PNOC Shipping and Transport Corporation vs CA

July 22, 2017 | Author: maria00c | Category: Hearsay, Hearsay In United States Law, Evidence (Law), Common Law, Public Law
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PNOC Shipping and Transport Corporation, petitioner vs. Court of Appeals and Maria Efigenia Fishing Corporation, respondents. October 8, 1998 Digest Copy Facts:

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On the morning of September 21, 1977, M/V Maria Efigenia XV (of the private respondent) was navigating the waters near Fortune Island in Nasugbu, Batangas on its way to Navotas, Metro Manila when it collided with the vessel “Petroparcel”, owned at that time by Luzon Stevedoring Corporation (LSC). The Board of Marine Inquiry found the Petroparcel at fault for the collision and based on this and after unsuccessful demands on petitioner, private respondent sued LSC and Petroparcel captain Edgardo Doruelo for actual and compensatory damages. During the pendency of the proceedings, PNOC Shipping Transport Corporation acquired ownership of Petroparcel and replaced LSC in the trial. CFI Caloocan ruled in favor of private respondent, awarding it: the sum of P6,438,048.00 representing the value of the fishing boat with interest of 6% per annum; P50,000 attorney’s fees and the cost of suit. The basis of said amount was the testimony of the general manager of Maria Efigenia Fishin Corporation, Edilberto del Rosario and several documentary evidence that included: ownership certificate, price quotations, and invoices issued at the request of Del Rosario. CFI ruled that PNOC-STC was unable to contest such evidence with only the testimony of its senior estimator Lorenzo Lazaro as sole witness and without any documentary evidence. On appeal, petitioner questioned the admissibility and competency of private respondent’s documents as basis for damages. The Court of Appeals affirmed the CFI decision ruling that where a lower court is confronted with evidence which appears to be of doubtful admissibility, the judge should declare in favor of admissibility rather than of non-admissibility. On appeal to the SC, petitioner argued, among other things, that the documents were not sufficient evidence to support the extent and actual damages incurred by private respondent. The price quotations were not duly authenticated and that the witness (Del Rosario) did not have personal knowledge on the contents of the writings and neither was he an expert on the subjects thereof. CA argued that the documents were sufficient and exempt from the hearsay rule as they are part of “commercial lists” defined in sec.45 Rule 130 of the Revised Rules on Evidence in so far as they fall under the “or other published compilation” phrase of the rule. Section 45. Commercial lists and the like. — Evidence of statements of matters of interest to persons engaged in an occupation contained in a list, register, periodical, or other published compilation is admissible as tending to prove the truth of any relevant matter so stated if that compilation is published for use by persons engaged in that occupation and is generally used and relied upon by them therein.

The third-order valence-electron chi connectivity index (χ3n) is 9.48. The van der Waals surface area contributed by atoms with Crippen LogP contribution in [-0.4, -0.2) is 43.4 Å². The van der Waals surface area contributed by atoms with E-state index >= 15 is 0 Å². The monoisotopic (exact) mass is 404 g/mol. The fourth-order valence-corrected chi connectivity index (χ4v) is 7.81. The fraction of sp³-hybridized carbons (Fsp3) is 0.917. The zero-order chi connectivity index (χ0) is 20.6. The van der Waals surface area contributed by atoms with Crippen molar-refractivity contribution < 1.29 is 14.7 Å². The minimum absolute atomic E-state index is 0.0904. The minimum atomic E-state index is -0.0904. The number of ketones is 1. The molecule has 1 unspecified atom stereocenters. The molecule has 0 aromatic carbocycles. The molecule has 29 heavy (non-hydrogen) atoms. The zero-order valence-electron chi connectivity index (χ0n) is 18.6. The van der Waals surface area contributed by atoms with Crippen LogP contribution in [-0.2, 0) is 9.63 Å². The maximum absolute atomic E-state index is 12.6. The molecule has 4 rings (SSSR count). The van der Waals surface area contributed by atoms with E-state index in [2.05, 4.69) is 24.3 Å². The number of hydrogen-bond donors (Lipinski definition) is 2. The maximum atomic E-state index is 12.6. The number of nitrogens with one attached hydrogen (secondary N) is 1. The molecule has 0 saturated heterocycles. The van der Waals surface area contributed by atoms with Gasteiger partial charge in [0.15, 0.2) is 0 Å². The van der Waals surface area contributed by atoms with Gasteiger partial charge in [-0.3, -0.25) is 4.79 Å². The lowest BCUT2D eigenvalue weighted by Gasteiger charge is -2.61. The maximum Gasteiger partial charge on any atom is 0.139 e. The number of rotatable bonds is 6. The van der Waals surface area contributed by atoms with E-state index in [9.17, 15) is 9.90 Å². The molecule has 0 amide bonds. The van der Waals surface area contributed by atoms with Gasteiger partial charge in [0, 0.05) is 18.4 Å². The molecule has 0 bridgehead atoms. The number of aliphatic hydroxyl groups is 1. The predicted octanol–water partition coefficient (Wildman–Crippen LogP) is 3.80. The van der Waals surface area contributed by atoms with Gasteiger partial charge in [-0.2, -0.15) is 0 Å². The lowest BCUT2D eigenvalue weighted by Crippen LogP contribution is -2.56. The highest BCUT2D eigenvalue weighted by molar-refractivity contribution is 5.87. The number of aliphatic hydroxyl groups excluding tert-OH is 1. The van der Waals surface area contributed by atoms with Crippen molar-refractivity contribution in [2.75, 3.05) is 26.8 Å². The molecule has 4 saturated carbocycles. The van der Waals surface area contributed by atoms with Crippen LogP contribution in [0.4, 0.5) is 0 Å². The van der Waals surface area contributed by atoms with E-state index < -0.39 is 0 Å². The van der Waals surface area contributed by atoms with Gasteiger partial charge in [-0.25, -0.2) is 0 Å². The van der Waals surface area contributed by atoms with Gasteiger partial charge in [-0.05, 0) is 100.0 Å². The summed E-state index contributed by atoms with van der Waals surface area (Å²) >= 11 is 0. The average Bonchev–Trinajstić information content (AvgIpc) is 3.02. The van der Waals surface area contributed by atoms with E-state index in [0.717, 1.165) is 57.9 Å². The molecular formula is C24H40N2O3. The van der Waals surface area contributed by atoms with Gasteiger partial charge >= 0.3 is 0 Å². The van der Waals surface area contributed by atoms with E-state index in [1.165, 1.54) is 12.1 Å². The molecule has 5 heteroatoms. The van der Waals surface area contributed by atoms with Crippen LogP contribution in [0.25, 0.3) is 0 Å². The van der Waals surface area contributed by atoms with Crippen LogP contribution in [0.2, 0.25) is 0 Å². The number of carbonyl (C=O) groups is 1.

Issue: WON the documents fall under the exception to the hearsay evidence rule under sec. 45 rule 130 of the Revised Rules on Evidence and would therefore be competent enough to establish the amount of actual and compensatory damages. Ruling: • • •

With respect to the documentary evidence, the SC ruled in favor of the petitioner PNOC-STC. For actual and compensatory damages, the injured party is required to prove the actual amount of loss with reasonable degree of certainty premised upon competent proof and on the best evidence available. Damages may not be awarded on the basis of on the basis of hearsay evidence. The documents presented by private respondent were regarded as hearsay evidence. Del Rosario could not have testified on the veracity of the documents as he was not the author of them. He can only testify as to facts of his personal knowledge. As such, the price quotations were considered ordinary private writings which under the Revised Rules of Court should be proferred along with the testimony of the writers thereof. One of the exemptions to the hearsay evidence rule under Sec.37-47 of Rule 130 of the Revised Rules on Evidence is “commercial lists”.

However, the quotations do not fall under “other published compilation” mentioned in the said exemption as they are not published in any list, register, periodical, or other compilation. They are also not standard handbooks or periodicals containing data of everyday professionals need and relied upon in the work of occupation. They are merely letters responding to the queries of Del Rosario. Under the principle of ejusdem generis, “where general words follow an enumeration of persons or things, by words of a particular and specific meaning, such general words are not to be construed in their widest extent but are to be held as applying only to persons or things of the same kind or class as those specifically mentioned. Because of the absence of competent proof of the actual damage suffered, SC modified the CA decision and awarded the private respondent nominal damages amounting to P2,000,000.00.

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